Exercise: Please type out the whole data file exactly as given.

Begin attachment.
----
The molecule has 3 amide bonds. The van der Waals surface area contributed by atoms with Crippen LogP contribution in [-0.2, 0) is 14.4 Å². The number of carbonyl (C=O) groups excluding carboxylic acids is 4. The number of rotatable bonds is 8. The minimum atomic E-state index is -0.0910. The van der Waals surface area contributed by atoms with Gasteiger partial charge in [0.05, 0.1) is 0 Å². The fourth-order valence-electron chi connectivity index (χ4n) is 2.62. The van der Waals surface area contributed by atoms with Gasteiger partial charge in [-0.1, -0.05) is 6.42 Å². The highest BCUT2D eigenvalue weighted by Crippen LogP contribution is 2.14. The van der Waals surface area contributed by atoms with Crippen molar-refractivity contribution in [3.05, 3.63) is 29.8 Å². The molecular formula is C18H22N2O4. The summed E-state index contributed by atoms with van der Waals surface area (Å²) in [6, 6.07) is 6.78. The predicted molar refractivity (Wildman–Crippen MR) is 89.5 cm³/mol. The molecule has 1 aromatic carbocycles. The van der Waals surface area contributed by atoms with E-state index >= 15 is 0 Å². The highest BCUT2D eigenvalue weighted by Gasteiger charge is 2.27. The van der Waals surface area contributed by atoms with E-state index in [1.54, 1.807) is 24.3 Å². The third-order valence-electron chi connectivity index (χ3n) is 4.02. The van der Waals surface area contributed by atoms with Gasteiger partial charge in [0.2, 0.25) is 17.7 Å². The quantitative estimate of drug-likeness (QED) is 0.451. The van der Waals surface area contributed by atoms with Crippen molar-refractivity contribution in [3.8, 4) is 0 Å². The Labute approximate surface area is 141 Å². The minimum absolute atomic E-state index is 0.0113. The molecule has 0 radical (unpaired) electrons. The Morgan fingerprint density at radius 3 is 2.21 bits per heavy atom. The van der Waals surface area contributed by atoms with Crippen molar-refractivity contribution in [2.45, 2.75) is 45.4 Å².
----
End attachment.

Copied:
The molecule has 3 amide bonds. The van der Waals surface area contributed by atoms with Crippen LogP contribution in [-0.2, 0) is 14.4 Å². The number of carbonyl (C=O) groups excluding carboxylic acids is 4. The number of rotatable bonds is 8. The minimum atomic E-state index is -0.0910. The van der Waals surface area contributed by atoms with Gasteiger partial charge in [0.05, 0.1) is 0 Å². The fourth-order valence-electron chi connectivity index (χ4n) is 2.62. The van der Waals surface area contributed by atoms with Gasteiger partial charge in [-0.1, -0.05) is 6.42 Å². The highest BCUT2D eigenvalue weighted by Crippen LogP contribution is 2.14. The van der Waals surface area contributed by atoms with Crippen molar-refractivity contribution in [3.05, 3.63) is 29.8 Å². The molecular formula is C18H22N2O4. The summed E-state index contributed by atoms with van der Waals surface area (Å²) in [6, 6.07) is 6.78. The predicted molar refractivity (Wildman–Crippen MR) is 89.5 cm³/mol. The molecule has 1 aromatic carbocycles. The van der Waals surface area contributed by atoms with E-state index >= 15 is 0 Å². The highest BCUT2D eigenvalue weighted by Gasteiger charge is 2.27. The van der Waals surface area contributed by atoms with E-state index in [1.54, 1.807) is 24.3 Å². The third-order valence-electron chi connectivity index (χ3n) is 4.02. The van der Waals surface area contributed by atoms with Gasteiger partial charge in [0.2, 0.25) is 17.7 Å². The quantitative estimate of drug-likeness (QED) is 0.451. The van der Waals surface area contributed by atoms with Crippen molar-refractivity contribution in [3.8, 4) is 0 Å². The Labute approximate surface area is 141 Å². The minimum absolute atomic E-state index is 0.0113. The molecule has 0 radical (unpaired) electrons. The Morgan fingerprint density at radius 3 is 2.21 bits per heavy atom. The van der Waals surface area contributed by atoms with Crippen molar-refractivity contribution in [2.45, 2.75) is 45.4 Å².